The more layers of clothing society puts on a young woman in the Victorian era, the more we want to take the clothing off. Something about the way a corset laces up ... admit it: You want to pull the string and set her free again.
Lady Macbeth is modern horror in period-drama's clothing. The film drips with sexuality and sin, and more than that, it has a cunning way of implicating us in the mischief. William Oldroyd directs it, from a script by Alice Burch, based on Nikolai Leskov's novel, Lady Macbeth of Mtsensk. Think Jane Eyre, if Jane knew what an orgasm was, had a penchant for violence and disliked children.
The movie opens with our heroine, Katherine (Florence Pugh), on the day of her wedding, looking beautiful and bored under a white veil. It is 1865, before electricity or podcasts, in rural England. In the next scene, her maid, Anna (Naomi Ackie), puts Katherine in a nightgown in preparation for her wedding night with her cantankerous, middle-aged husband, Alexander (Paul Hilton). They stand in a drafty old house with claustrophobia-inducing shutters. "Are you cold?" Anna asks Katherine. "No," she replies. We feel Katherine's imminent interminable boredom; the cold is the least of her worries. "Are you nervous?" Anna asks. Again, Katherine says "No." It's a brief moment, and it happens before we've gotten to know the characters. I draw your attention to it because I want you to watch closely. Notice how Anna's trying to befriend Katherine, and how from the very beginning, Katherine is a formidable woman who doesn't need friends.
The first several scenes have an unusual emptiness to them, but stick with it. We see all three of Katherine's dresses (and the weird scaffolding underneath that makes them poofy); the stifling formality of teatime; and the severe ritual of combing, parting and braiding the young woman's hair. Who is all this fuss and routine for? Katherine never leaves the house, and her husband barely looks at her.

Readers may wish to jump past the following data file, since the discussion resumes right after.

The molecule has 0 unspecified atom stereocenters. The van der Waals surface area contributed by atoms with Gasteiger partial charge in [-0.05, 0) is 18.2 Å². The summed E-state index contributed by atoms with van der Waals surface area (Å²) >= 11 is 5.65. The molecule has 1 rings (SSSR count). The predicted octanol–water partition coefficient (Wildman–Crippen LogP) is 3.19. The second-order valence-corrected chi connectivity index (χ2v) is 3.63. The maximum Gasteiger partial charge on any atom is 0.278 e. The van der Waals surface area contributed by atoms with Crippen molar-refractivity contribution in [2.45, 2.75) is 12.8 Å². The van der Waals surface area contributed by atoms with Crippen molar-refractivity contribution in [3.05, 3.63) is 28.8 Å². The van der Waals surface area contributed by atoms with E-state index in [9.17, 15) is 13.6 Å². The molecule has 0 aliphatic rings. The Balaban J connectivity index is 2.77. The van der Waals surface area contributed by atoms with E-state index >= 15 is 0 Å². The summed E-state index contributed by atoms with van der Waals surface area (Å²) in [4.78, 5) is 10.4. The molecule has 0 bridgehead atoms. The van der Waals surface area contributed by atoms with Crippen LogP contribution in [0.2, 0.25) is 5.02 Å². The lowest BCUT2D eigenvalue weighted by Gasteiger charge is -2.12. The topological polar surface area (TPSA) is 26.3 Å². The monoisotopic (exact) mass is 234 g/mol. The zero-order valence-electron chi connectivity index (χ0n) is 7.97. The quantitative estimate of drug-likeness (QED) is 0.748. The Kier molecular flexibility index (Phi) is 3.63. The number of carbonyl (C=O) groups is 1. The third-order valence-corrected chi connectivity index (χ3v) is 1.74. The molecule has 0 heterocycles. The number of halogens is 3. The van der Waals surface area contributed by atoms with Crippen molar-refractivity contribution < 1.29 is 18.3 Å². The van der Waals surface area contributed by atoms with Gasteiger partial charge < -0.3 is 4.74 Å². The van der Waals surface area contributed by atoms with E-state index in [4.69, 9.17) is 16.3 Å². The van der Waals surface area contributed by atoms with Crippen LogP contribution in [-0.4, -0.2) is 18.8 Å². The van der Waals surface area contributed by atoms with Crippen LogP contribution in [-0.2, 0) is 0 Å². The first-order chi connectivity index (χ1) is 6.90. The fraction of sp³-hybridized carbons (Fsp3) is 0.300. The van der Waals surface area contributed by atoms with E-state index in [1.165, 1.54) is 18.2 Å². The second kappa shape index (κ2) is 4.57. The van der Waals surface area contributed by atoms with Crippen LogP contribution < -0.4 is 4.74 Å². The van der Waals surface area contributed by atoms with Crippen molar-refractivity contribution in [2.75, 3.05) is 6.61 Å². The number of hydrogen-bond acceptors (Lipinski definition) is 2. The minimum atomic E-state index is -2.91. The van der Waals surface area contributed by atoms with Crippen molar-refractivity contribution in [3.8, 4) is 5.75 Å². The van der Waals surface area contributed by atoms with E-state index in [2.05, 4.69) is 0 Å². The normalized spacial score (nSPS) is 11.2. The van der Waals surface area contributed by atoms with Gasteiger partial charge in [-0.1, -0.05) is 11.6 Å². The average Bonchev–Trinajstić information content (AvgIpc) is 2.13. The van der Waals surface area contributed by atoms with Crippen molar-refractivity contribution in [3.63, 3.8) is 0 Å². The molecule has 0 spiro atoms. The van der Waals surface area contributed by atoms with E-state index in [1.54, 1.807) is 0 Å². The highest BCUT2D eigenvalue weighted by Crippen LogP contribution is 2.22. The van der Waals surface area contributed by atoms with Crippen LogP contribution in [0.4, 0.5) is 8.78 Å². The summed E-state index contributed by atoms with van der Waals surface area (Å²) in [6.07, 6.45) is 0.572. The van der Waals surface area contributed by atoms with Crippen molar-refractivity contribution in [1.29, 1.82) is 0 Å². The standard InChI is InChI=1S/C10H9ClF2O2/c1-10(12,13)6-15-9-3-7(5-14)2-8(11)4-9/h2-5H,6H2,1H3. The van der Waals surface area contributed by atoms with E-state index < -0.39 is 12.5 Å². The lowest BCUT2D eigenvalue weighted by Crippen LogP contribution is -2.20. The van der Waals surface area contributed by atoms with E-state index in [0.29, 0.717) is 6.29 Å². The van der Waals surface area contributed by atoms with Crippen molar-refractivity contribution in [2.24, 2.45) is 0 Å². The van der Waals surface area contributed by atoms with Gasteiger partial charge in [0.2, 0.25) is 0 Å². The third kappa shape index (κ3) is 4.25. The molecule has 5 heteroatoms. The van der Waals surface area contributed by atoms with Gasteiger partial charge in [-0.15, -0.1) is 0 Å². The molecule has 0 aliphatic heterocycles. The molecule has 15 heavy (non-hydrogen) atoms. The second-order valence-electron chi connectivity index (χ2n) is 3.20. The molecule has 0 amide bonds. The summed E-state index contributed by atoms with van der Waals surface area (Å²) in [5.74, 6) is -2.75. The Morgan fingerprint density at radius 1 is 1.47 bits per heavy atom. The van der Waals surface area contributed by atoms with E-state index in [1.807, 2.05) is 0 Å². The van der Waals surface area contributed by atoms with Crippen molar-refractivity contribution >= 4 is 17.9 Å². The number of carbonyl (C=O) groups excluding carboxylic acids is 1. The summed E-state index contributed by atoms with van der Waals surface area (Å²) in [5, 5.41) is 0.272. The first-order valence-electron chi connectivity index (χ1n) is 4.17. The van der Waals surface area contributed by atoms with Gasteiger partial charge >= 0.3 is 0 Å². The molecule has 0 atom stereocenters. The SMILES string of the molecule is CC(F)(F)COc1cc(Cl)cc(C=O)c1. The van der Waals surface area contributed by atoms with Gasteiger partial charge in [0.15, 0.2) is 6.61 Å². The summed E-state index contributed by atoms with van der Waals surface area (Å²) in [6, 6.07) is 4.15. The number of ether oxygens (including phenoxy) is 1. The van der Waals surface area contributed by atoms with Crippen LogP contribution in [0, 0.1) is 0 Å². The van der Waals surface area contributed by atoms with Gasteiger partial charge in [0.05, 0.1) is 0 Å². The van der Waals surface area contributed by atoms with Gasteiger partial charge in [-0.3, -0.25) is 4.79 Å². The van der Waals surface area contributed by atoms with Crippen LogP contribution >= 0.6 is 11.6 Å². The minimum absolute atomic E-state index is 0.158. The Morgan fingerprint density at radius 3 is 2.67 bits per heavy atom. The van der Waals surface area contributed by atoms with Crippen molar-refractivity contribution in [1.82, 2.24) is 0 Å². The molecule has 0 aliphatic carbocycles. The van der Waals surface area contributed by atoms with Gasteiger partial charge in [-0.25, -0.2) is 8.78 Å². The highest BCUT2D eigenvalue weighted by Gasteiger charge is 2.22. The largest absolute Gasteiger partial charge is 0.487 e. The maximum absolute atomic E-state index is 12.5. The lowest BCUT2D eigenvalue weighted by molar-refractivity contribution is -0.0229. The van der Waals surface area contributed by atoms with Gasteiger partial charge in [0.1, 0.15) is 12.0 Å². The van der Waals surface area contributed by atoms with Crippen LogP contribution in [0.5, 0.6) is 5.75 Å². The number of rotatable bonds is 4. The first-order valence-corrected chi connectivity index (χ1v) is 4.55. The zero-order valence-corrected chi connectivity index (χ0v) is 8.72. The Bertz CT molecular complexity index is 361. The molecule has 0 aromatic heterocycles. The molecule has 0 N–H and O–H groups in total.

- Florence Pugh stars as Katherine Lester in Lady Macbeth.
Alexander's father, Boris (Christopher Fairbank), bought Katherine for his son, and he and Alexander treat her like both a dog and a fragile ornament at once. The men constantly warn Katherine that she'll get sick if she ventures into the fresh air.
It's her sexuality they're trying to keep pent up, of course, but we sense that it's not going to work. When father and son go off on separate business trips, Katherine gets entangled with the new groomsman, Sebastian (Cosmo Jarvis). Sebastian isn't exactly a stickler for consent, which makes their early interactions more than a little unsettling. He might seem like he's in charge at first, but with Katherine, he's in over his head, and their affair sets in motion every bit of the carnage that follows.
Much has been made of Pugh's performance as Katherine, who pulls off the astounding trick of making us like her no matter what she does. Pay attention as well to Ackie's turn as Anna, a woman who takes every hit the movie throws at her with a stoic, knowing dread.
The critical reception for Lady Macbeth has been largely positive but tepid, and the underreaction enrages me. Mean characters hurt these critics' feelings, or else they misattribute their own discomfort to a flaw in the pacing. Don't be swayed by this faint praise and make the mistake of missing seeing this film in a theater. Besides the fine acting and compelling story, the movie has an affecting sound design that you'll want to be trapped in a dark room to fully experience. And Lady Macbeth is about as dark as films get.
Lady Macbeth opens at the Roxy Fri., Aug. 18.